Reflections on Chinese Numeration Systems: Transition to the Abacus

Author(s): 
Frank J. Swetz (The Pennsylvania State University)

While the pedigree of achievements with rod numerals was impressive, the knowledge and understanding of the numeration system was limited to a small number of specialized scholars. By the time of the Yuan Dynasty (1206–1368), commercial considerations necessitated a computing device that was faster and more popular than computing rods, one that was less complex in its conception and more mechanical in its required working process. To meet this need, the bead abacus, or suanpan, was developed. Its basic principles were directly derived from the computing rods and board. The earliest illustration of this device can be found in the 1592 Suan fa tong zong (General Source of Computational Methods), compiled by the arithmetician Cheng Dawei (1533–1606). On the Chinese abacus, columns of seven beads are divided into two groups comprised of 2 five-counters, or Heaven beads, and 5 unit counters, or Earth beads.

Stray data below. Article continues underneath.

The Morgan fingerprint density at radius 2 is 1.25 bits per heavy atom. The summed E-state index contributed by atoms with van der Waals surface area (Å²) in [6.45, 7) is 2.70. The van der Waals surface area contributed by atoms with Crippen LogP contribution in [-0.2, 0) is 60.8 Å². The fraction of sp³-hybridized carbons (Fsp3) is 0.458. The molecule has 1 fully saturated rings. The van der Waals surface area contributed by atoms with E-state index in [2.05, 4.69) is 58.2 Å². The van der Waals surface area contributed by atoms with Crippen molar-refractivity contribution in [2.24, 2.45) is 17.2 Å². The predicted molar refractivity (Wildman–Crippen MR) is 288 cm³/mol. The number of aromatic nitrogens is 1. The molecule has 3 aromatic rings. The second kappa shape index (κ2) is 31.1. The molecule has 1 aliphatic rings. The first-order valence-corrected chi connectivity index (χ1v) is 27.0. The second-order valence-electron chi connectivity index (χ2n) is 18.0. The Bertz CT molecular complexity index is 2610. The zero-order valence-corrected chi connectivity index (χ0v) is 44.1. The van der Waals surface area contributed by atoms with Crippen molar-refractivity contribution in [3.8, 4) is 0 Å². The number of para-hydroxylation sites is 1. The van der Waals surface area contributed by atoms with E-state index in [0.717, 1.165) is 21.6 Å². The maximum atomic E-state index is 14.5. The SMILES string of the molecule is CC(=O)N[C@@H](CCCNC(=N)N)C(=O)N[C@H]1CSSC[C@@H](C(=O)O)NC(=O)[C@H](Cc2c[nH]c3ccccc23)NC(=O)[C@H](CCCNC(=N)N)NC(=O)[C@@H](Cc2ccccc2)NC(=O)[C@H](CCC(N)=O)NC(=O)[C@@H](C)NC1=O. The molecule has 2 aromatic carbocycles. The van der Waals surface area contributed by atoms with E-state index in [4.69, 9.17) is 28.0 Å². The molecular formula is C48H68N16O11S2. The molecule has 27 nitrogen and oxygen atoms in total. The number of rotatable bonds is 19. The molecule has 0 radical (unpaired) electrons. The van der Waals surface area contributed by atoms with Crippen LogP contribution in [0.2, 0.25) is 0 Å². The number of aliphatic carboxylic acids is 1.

Ming Dynasty-era illustration of an abacus.
Figure 9. A Ming dynasty suanpan as shown in a then-contemporary text. Wikimedia Commons.

Thus, the Chinese abacus is the terminal product of a two-thousand-year-old computing tradition that began with the fingers of the human hand as in the ideogram at the beginning of this article, moved to a set of computing rods, and finally ended with a fixed frame containing columns of vertically-movable beads. This computing device dominated Chinese mathematics calculation from the time of the early Ming Dynasty (1368–1644 CE) well into the era of Mao Zedong in the 1960s. During this period, all Chinese school children performed finger exercises to learn the ‘art of the beads’ and become proficient on the abacus. Now, these children use an electronic hand calculator.

Chinese abacus as shown in 1758 printing of Suan fa tong zong.
Figure 10. A depiction of an abacus being used. The image is from a 1758 edition of the Suan fa tong zong. It is entitled “Discussions on difficult problems between master and pupil.” This illustration, in various forms, was used in earlier Chinese texts at least as early as 1592. Waseda University Library.